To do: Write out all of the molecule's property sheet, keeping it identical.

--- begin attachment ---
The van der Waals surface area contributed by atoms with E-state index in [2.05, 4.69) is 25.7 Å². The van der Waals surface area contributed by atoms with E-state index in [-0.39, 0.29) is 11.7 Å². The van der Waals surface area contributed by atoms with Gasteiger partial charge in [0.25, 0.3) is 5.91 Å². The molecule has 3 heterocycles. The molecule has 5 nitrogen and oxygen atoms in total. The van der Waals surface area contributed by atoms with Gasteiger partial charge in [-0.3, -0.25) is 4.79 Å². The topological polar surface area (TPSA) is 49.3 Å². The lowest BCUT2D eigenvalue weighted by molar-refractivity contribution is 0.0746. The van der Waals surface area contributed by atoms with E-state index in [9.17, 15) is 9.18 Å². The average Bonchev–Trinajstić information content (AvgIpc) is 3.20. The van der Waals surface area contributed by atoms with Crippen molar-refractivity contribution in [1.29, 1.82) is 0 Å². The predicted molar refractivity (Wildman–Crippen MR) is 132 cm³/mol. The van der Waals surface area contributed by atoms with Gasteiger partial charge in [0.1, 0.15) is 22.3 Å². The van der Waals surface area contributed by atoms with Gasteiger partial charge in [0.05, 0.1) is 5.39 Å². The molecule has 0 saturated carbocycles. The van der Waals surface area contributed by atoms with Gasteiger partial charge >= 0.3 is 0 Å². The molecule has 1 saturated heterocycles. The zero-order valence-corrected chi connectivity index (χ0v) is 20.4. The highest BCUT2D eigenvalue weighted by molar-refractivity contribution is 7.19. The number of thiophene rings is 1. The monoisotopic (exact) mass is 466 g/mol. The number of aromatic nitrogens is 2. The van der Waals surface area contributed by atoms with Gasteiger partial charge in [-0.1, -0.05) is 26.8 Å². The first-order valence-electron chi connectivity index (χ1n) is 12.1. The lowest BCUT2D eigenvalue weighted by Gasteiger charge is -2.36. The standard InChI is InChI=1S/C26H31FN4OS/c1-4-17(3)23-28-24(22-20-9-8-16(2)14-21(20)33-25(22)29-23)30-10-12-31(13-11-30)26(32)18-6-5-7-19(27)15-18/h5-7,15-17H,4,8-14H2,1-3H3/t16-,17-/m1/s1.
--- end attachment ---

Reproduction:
The van der Waals surface area contributed by atoms with E-state index in [2.05, 4.69) is 25.7 Å². The van der Waals surface area contributed by atoms with E-state index in [-0.39, 0.29) is 11.7 Å². The van der Waals surface area contributed by atoms with Gasteiger partial charge in [0.25, 0.3) is 5.91 Å². The molecule has 3 heterocycles. The molecule has 5 nitrogen and oxygen atoms in total. The van der Waals surface area contributed by atoms with Gasteiger partial charge in [-0.3, -0.25) is 4.79 Å². The topological polar surface area (TPSA) is 49.3 Å². The lowest BCUT2D eigenvalue weighted by molar-refractivity contribution is 0.0746. The van der Waals surface area contributed by atoms with E-state index in [9.17, 15) is 9.18 Å². The average Bonchev–Trinajstić information content (AvgIpc) is 3.20. The van der Waals surface area contributed by atoms with Crippen molar-refractivity contribution in [1.29, 1.82) is 0 Å². The predicted molar refractivity (Wildman–Crippen MR) is 132 cm³/mol. The van der Waals surface area contributed by atoms with Gasteiger partial charge in [0.1, 0.15) is 22.3 Å². The van der Waals surface area contributed by atoms with Gasteiger partial charge in [0.05, 0.1) is 5.39 Å². The molecule has 0 saturated carbocycles. The van der Waals surface area contributed by atoms with Gasteiger partial charge >= 0.3 is 0 Å². The molecule has 1 saturated heterocycles. The zero-order valence-corrected chi connectivity index (χ0v) is 20.4. The highest BCUT2D eigenvalue weighted by molar-refractivity contribution is 7.19. The number of thiophene rings is 1. The monoisotopic (exact) mass is 466 g/mol. The number of aromatic nitrogens is 2. The van der Waals surface area contributed by atoms with Gasteiger partial charge in [-0.1, -0.05) is 26.8 Å². The first-order valence-electron chi connectivity index (χ1n) is 12.1. The lowest BCUT2D eigenvalue weighted by Gasteiger charge is -2.36. The standard InChI is InChI=1S/C26H31FN4OS/c1-4-17(3)23-28-24(22-20-9-8-16(2)14-21(20)33-25(22)29-23)30-10-12-31(13-11-30)26(32)18-6-5-7-19(27)15-18/h5-7,15-17H,4,8-14H2,1-3H3/t16-,17-/m1/s1.